The univere-splitting function of cross-time contact is another. At one point someone muses whether the contact initiates a split, or if quantum universe splits occur frequently and the cross-time function can only occur between worlds on different world-lines. This is in accord with the popular "many worlds" interpretation of quantum theory. The most extreme version has every quantum "choice", everywhere, triggering a split into two or more universes, depending on how many possible outcomes the quantum event could have. If Richard Feynman's "virtual particle sea" interpretation of quantum electrodynamics is true, and quantum universe-splitting is also true, then new universes are created at the rate of about 1024 per second per cubic femtometer of space. That is universe creation at a rate, per second, that is a number with roughly 500 digits. And people think this is more reasonable than my belief in God!!! "Stub" creation by intentional action is tons more reasonable than any "many worlds" theory I've read about. And Gibson nicely pushes off any such splitting into the future by a century or so. I found myself wondering whether the plot would twist into next-level contact, when someone from, say the middle 2200s contacts either Wilf or Flynne. Maybe it is something Gibson will take up later, except he is probably busy building another world instead just now.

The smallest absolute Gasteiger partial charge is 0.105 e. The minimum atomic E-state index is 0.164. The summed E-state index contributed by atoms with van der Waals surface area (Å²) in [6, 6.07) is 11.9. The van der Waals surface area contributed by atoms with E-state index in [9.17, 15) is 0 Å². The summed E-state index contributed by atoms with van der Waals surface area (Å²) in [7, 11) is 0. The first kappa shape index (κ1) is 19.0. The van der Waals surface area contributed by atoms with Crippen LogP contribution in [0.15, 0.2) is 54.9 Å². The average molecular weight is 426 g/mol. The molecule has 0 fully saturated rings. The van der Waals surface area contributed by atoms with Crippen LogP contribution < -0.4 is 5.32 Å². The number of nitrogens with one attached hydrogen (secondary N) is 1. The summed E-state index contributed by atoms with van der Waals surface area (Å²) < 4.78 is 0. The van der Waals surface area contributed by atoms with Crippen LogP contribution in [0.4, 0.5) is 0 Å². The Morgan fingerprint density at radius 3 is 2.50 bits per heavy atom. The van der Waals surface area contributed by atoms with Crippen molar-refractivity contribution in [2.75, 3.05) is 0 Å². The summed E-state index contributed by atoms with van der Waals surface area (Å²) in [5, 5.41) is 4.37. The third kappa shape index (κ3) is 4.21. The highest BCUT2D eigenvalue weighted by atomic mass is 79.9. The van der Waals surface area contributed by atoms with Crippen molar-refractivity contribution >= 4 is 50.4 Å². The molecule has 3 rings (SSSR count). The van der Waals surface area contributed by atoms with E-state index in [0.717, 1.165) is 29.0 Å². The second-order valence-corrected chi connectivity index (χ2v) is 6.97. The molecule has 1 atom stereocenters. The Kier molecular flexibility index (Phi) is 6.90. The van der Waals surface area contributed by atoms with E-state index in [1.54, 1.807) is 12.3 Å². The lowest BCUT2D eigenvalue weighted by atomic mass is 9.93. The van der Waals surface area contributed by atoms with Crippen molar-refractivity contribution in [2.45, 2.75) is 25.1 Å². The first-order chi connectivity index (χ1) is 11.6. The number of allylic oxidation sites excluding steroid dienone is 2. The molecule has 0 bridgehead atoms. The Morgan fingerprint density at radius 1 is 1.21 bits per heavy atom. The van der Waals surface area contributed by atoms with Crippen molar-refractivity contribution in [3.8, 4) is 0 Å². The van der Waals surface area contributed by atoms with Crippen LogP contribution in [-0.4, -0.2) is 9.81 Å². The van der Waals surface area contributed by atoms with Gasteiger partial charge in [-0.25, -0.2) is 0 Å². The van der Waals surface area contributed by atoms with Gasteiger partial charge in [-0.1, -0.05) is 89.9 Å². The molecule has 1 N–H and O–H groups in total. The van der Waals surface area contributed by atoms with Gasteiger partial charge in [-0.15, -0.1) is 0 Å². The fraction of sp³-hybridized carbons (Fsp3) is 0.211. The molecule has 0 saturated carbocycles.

I've already discussed the technology of "peripherals" a little. It is very reminiscent of the Avatar technology of the film Avatar. I kept wondering if this novel would end similarly, with Flynne's peripheral being replaced by one that can eat, and her getting stuck in it in the future, say because her body dies in her own time. Gibson had another idea, and a better one.